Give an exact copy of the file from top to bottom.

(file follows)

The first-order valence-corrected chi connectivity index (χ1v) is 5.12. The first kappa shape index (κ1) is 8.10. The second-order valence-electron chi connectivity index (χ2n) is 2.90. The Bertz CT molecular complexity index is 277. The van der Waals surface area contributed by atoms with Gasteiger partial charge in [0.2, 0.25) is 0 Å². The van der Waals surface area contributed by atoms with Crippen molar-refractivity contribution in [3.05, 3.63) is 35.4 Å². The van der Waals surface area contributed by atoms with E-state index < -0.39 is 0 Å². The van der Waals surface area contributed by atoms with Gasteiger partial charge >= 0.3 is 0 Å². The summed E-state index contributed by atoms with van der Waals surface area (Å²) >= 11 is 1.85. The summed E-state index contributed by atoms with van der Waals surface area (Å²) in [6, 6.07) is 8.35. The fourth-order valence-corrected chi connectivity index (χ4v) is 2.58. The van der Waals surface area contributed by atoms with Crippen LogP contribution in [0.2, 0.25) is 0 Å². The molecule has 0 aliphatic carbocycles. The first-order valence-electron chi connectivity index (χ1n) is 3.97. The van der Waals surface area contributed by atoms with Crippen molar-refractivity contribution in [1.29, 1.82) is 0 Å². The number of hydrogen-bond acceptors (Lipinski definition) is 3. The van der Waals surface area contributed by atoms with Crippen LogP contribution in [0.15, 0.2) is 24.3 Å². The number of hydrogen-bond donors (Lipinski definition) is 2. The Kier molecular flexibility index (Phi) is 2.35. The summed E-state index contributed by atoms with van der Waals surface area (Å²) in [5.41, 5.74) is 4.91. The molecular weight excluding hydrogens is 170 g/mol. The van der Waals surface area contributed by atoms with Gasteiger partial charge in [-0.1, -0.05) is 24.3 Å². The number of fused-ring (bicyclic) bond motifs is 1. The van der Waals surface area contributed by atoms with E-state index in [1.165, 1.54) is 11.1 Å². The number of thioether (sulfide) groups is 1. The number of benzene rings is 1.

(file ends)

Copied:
The first-order valence-corrected chi connectivity index (χ1v) is 5.12. The first kappa shape index (κ1) is 8.10. The second-order valence-electron chi connectivity index (χ2n) is 2.90. The Bertz CT molecular complexity index is 277. The van der Waals surface area contributed by atoms with Gasteiger partial charge in [0.2, 0.25) is 0 Å². The van der Waals surface area contributed by atoms with Crippen molar-refractivity contribution in [3.05, 3.63) is 35.4 Å². The van der Waals surface area contributed by atoms with E-state index < -0.39 is 0 Å². The van der Waals surface area contributed by atoms with Gasteiger partial charge >= 0.3 is 0 Å². The summed E-state index contributed by atoms with van der Waals surface area (Å²) >= 11 is 1.85. The summed E-state index contributed by atoms with van der Waals surface area (Å²) in [6, 6.07) is 8.35. The fourth-order valence-corrected chi connectivity index (χ4v) is 2.58. The van der Waals surface area contributed by atoms with Crippen LogP contribution in [0.2, 0.25) is 0 Å². The molecule has 0 aliphatic carbocycles. The first-order valence-electron chi connectivity index (χ1n) is 3.97. The van der Waals surface area contributed by atoms with Crippen molar-refractivity contribution in [1.29, 1.82) is 0 Å². The number of hydrogen-bond acceptors (Lipinski definition) is 3. The van der Waals surface area contributed by atoms with Crippen LogP contribution in [0.15, 0.2) is 24.3 Å². The number of hydrogen-bond donors (Lipinski definition) is 2. The Kier molecular flexibility index (Phi) is 2.35. The summed E-state index contributed by atoms with van der Waals surface area (Å²) in [5.41, 5.74) is 4.91. The molecular weight excluding hydrogens is 170 g/mol. The van der Waals surface area contributed by atoms with Gasteiger partial charge in [-0.1, -0.05) is 24.3 Å². The number of fused-ring (bicyclic) bond motifs is 1. The van der Waals surface area contributed by atoms with E-state index in [1.165, 1.54) is 11.1 Å². The number of thioether (sulfide) groups is 1. The number of benzene rings is 1.